The Trump administration acted fast to undermine federal workers and the unions who represent them. These workers remain optimistic they will gain some leverage back with the Biden administration in charge.
Working on the frontlines and experiencing these changes are American Federation of Government Employees Local 3283 members Joey Graceffo and Dan Drost. The pair joined AWF Union Podcast to discuss what the members of Local 3283 do, the PRO Act, the abilities of public sector unions and more.
What does DFAS do and why were they having security clearance issues?
Graceffo said DFAS was established in the early 1990’s as an offshoot of the services pay system. The workers process the pay of service members and defense contractors.
Drost then took over and said the AFGE has been dealing with security clearance issues since the Bush administration. The administration began cracking down on employees and applicants who had lower credit. While it is not confirmed that anyone was fired for this reason it is believed that it played a role in many terminations.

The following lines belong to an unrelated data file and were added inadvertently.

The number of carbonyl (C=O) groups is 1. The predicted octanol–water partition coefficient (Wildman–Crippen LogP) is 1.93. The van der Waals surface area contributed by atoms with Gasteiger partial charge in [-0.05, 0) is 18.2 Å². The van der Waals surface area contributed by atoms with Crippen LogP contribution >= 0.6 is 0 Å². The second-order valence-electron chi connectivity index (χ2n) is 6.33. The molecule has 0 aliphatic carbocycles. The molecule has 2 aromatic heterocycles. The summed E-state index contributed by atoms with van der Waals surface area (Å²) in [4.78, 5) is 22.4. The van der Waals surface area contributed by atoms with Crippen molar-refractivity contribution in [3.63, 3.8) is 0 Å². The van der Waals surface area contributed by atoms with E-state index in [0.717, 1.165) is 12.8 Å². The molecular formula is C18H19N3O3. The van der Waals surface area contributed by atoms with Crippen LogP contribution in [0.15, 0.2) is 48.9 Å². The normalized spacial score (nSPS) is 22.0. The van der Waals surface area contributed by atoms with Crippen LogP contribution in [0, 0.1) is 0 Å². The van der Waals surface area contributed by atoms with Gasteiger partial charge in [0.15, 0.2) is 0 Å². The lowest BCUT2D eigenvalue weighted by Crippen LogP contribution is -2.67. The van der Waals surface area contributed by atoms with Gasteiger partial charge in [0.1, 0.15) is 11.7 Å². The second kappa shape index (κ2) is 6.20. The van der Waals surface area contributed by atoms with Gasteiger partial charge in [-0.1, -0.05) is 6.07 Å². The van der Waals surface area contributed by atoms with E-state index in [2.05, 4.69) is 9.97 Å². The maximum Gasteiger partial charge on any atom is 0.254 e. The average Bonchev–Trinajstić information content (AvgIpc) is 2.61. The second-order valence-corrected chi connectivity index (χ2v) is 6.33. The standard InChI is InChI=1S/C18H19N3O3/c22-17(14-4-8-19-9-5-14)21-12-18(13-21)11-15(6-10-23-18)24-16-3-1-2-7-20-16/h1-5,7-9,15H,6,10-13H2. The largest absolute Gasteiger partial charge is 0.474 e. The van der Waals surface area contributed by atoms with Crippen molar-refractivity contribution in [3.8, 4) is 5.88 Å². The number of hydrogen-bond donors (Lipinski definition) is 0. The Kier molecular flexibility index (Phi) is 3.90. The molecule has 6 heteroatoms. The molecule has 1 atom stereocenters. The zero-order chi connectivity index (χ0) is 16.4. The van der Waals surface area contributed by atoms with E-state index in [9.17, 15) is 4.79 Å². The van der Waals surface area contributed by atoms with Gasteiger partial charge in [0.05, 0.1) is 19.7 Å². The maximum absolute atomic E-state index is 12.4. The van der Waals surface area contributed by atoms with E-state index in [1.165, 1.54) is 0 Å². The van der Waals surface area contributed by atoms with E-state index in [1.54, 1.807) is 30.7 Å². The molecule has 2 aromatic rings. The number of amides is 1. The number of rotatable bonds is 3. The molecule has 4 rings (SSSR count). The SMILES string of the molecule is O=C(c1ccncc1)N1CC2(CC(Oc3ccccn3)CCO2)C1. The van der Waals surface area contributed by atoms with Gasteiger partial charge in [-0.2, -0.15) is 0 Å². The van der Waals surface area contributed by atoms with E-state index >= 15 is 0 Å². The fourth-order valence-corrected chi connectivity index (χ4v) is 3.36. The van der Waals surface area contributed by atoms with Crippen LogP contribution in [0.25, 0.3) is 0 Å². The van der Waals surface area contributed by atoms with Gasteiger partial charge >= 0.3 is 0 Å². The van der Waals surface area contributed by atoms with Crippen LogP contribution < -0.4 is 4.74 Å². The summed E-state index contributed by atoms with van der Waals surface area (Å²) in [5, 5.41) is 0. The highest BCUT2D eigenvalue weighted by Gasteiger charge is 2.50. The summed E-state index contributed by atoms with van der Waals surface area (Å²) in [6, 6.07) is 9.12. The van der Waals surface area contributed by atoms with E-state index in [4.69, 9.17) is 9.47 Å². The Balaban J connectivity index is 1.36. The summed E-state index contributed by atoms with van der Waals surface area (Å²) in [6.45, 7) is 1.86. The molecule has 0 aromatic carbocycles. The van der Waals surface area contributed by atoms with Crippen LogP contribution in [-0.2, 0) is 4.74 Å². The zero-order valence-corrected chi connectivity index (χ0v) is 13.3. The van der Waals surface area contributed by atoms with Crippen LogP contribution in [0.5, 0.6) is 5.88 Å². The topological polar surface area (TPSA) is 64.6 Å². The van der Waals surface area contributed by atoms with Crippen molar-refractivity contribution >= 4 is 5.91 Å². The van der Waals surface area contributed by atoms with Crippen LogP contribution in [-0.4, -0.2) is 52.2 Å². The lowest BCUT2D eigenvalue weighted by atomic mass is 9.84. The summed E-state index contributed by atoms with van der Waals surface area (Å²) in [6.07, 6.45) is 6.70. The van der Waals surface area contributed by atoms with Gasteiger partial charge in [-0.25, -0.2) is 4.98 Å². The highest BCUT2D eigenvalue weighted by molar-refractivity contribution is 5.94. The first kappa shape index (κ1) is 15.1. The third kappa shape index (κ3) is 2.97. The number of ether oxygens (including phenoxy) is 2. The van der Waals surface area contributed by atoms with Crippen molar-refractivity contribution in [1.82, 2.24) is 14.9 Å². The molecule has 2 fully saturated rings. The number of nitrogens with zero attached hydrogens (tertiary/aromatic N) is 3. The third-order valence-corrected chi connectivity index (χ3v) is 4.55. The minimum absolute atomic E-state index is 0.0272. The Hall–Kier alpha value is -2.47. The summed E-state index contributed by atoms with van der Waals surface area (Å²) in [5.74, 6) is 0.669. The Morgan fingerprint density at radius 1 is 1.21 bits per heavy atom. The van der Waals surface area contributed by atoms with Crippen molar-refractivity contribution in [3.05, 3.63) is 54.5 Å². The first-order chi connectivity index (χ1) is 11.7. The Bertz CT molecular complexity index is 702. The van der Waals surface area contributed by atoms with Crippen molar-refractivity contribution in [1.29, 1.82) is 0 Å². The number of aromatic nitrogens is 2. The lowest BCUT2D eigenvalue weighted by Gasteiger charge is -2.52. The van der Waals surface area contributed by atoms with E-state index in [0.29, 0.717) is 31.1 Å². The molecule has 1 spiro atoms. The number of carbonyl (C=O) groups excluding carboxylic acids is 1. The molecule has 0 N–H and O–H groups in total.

He later said that the best way to avoid any trouble with the issue is to be honest about their standing, tell the truth and try to provide as much information as possible.
The importance of passing the PRO Act
Graceffo said the Protecting the Right to Organize, PRO, Act has little effect on public sector unions and their members. However, the AFGE stands in solidarity with their fellow Union members in hoping the bill is passed and signed into law.
Drost said they are most excited about the removal of So-Called “Right to Work” laws if the legislation is made law. Additionally, they sympathize with the Amazon workers in Alabama who would have had a better chance at forming a union. The PRO Act would have outlawed some of the anti-union actions taken by Amazon.
What public sector unions can and can not do
Graceffo highlighted the fact that public employees are not permitted to strike and are only allotted a certain amount of time to dedicate to the membership. This time was rolled back under the Trump administration, leaving the pair hopeful the Biden administration will be more friendly to the union.